Proposition 8

NephJC is taking a sharp turn from this week’s basic science on the molecular structure of proteins into state policy regulating outpatient chronic dialysis for end-stage kidney disease. This is a US only chat and will be at our usual time next Tuesday, October 16th.

Since this is a last minute addition and because it addresses a ballot measure that will be put to the voters of California on November 6th we are taking the additional step of lighting the Emergency NephJC Signal

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Proposition 8 is a California general ballot measure. This time Proposition 8 is not about marriage equality, as it was back in 2008

This time, Prop 8 is about dialysis care.


The proposition limits what private insurance companies pay for dialysis and tries, unsuccessfully, to define what costs are warranted to operate a safe, effective and CMS compliant dialysis center. Prop 8 leaves out funding for several key roles including the dialysis center Medical Director. Medical Directors are required under the CMS conditions for coverage and are the individuals charged with ensuring that the dialysis care delivered in a center is safe, effective, and high quality. By not accounting for required costs and limiting what insurance companies pay, Prop 8 would likely result in the majority of California dialysis centers operating at a loss.

The bottom line is that if passed, Proposition 8 would likely lead to dialysis center closures resulting in less availability of treatment time choice, increased  commute times, missed treatments, and increased hospitalizations, ER visits and potentially deaths.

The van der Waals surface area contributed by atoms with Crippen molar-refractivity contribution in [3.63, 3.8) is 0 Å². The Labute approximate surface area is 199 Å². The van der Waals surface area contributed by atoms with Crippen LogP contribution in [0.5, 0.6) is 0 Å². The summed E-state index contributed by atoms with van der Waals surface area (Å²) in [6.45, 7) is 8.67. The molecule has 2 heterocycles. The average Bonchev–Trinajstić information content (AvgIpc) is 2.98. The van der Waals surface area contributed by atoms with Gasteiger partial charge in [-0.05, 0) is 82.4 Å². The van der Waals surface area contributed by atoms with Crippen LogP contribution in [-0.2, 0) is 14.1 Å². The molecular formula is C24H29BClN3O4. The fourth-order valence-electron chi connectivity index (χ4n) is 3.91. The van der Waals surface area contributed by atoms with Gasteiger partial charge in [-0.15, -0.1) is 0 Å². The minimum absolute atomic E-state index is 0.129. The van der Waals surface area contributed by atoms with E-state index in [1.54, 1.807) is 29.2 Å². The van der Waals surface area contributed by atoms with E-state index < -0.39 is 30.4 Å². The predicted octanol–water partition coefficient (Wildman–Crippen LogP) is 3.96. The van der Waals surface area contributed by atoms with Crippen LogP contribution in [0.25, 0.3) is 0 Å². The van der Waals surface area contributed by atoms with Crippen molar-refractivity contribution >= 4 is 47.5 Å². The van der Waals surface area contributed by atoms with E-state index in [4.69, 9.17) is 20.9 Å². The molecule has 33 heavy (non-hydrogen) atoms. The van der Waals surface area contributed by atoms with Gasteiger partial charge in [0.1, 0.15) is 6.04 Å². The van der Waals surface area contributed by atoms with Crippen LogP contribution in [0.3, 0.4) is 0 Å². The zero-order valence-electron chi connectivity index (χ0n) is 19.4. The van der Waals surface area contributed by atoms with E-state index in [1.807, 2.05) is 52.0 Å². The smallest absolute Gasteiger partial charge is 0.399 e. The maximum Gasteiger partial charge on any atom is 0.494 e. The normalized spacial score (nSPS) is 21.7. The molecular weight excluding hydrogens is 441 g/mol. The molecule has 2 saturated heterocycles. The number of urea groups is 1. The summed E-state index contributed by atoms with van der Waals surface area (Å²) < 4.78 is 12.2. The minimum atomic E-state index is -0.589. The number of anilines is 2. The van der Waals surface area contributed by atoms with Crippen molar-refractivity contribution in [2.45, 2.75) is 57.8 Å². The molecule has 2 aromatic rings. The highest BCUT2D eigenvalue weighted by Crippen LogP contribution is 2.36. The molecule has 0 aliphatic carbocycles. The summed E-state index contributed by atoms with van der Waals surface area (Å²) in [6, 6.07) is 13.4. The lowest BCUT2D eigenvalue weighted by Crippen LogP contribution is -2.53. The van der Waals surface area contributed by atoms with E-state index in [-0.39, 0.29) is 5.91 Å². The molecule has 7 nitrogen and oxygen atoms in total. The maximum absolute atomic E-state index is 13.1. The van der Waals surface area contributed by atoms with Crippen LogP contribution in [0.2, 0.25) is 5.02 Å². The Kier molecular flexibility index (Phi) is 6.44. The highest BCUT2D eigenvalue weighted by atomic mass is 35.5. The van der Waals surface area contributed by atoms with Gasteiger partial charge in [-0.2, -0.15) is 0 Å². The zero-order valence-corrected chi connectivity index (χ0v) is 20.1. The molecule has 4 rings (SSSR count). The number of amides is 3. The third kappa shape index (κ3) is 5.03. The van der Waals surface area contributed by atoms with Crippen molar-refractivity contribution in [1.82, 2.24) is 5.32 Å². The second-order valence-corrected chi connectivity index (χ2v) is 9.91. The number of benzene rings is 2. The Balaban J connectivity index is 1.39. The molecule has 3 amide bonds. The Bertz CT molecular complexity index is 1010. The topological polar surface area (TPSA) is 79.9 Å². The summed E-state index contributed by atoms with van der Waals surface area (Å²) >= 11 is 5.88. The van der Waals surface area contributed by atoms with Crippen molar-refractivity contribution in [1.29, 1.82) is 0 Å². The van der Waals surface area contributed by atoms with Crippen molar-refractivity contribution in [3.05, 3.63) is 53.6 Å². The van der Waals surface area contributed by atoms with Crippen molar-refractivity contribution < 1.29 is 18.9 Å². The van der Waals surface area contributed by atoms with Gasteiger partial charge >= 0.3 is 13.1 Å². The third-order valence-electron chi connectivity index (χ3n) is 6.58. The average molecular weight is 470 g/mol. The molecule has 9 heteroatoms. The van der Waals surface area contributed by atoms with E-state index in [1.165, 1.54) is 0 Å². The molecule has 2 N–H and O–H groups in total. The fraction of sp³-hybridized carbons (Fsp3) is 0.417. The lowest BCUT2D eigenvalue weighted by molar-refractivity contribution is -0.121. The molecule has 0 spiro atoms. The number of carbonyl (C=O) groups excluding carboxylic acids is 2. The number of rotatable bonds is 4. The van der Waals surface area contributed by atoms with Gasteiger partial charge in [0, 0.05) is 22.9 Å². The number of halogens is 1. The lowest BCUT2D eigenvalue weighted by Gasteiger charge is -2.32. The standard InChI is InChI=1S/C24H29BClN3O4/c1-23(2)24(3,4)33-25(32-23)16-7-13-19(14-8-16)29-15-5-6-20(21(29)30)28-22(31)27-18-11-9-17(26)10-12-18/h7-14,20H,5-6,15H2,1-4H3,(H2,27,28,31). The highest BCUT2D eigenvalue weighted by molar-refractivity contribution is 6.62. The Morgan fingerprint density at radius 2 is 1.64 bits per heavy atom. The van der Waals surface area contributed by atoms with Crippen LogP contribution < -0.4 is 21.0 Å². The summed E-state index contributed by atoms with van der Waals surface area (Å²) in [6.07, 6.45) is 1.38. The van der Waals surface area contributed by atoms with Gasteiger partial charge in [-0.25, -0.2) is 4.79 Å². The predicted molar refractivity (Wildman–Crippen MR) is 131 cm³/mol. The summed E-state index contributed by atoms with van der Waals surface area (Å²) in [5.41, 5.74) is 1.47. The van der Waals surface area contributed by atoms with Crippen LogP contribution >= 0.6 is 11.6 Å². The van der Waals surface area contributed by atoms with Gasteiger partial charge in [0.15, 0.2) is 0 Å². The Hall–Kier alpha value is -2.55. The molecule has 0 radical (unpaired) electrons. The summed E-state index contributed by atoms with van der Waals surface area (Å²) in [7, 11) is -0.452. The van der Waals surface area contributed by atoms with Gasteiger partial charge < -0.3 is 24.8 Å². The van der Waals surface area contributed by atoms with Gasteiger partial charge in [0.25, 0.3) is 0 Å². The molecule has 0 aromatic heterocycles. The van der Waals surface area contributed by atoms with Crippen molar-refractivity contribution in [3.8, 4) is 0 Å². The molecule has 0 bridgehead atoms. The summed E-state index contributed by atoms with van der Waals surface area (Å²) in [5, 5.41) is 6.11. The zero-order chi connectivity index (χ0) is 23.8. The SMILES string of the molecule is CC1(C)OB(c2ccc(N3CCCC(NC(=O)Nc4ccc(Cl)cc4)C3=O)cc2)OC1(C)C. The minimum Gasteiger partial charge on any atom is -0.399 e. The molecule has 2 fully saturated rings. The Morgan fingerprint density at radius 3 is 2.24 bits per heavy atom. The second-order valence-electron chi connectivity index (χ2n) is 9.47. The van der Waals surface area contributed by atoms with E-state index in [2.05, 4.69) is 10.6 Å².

Given the above, Prop 8 is opposed by a broad group of organizations including the Renal Physicians Association, the National Kidney Foundation, and dialysis organizations. 

Proposition 8 was funded and is supported by the Service Employees International Union United Healthcare Workers West (SEIU-UHW) who have been attempting to unionize dialysis center staff in California. 

The SEIU-UHW had also submitted a November ballot measure impacting dialysis patients in Ohio that was invalidated by the Ohio Supreme Court on procedural grounds and are employing a similar political approach to labor negotiations with Stanford Health Care through the city of Palo Alto measure F. 

The devil, as with most things, is in the details of Prop 8. No one would disagree with trying to improve the quality of care for dialysis patients or fairly paying those who care for them. Unfortunately Prop 8 does neither of these things and putting the lives of dialysis patients in jeopardy with a general ballot measure is not an acceptable approach. Firm No on 8.  


Graham Abra, MD
Private Citizen 

COI: I care for patients on dialysis, serve as the Medical Director at a home dialysis center and work for a non-profit dialysis organization.